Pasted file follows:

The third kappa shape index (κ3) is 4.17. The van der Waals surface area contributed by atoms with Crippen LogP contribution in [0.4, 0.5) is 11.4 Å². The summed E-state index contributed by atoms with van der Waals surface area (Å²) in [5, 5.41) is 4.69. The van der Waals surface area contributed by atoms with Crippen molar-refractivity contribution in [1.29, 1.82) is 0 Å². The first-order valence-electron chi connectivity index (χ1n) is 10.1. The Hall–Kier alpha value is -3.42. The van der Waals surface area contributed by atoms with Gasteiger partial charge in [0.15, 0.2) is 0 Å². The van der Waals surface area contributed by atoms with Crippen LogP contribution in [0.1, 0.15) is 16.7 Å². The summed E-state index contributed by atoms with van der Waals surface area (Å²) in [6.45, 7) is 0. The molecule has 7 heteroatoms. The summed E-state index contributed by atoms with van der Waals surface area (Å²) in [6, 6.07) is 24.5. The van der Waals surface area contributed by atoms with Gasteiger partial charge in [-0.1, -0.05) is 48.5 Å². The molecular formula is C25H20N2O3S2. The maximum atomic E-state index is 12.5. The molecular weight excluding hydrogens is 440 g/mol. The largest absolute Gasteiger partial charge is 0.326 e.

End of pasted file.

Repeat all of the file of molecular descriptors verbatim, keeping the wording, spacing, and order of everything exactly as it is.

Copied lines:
The third kappa shape index (κ3) is 4.17. The van der Waals surface area contributed by atoms with Crippen LogP contribution in [0.4, 0.5) is 11.4 Å². The summed E-state index contributed by atoms with van der Waals surface area (Å²) in [5, 5.41) is 4.69. The van der Waals surface area contributed by atoms with Crippen molar-refractivity contribution in [1.29, 1.82) is 0 Å². The first-order valence-electron chi connectivity index (χ1n) is 10.1. The Hall–Kier alpha value is -3.42. The van der Waals surface area contributed by atoms with Gasteiger partial charge in [0.15, 0.2) is 0 Å². The van der Waals surface area contributed by atoms with Crippen LogP contribution in [0.1, 0.15) is 16.7 Å². The summed E-state index contributed by atoms with van der Waals surface area (Å²) in [6.45, 7) is 0. The molecule has 7 heteroatoms. The summed E-state index contributed by atoms with van der Waals surface area (Å²) in [6, 6.07) is 24.5. The van der Waals surface area contributed by atoms with Gasteiger partial charge in [-0.1, -0.05) is 48.5 Å². The molecular formula is C25H20N2O3S2. The maximum atomic E-state index is 12.5. The molecular weight excluding hydrogens is 440 g/mol. The largest absolute Gasteiger partial charge is 0.326 e.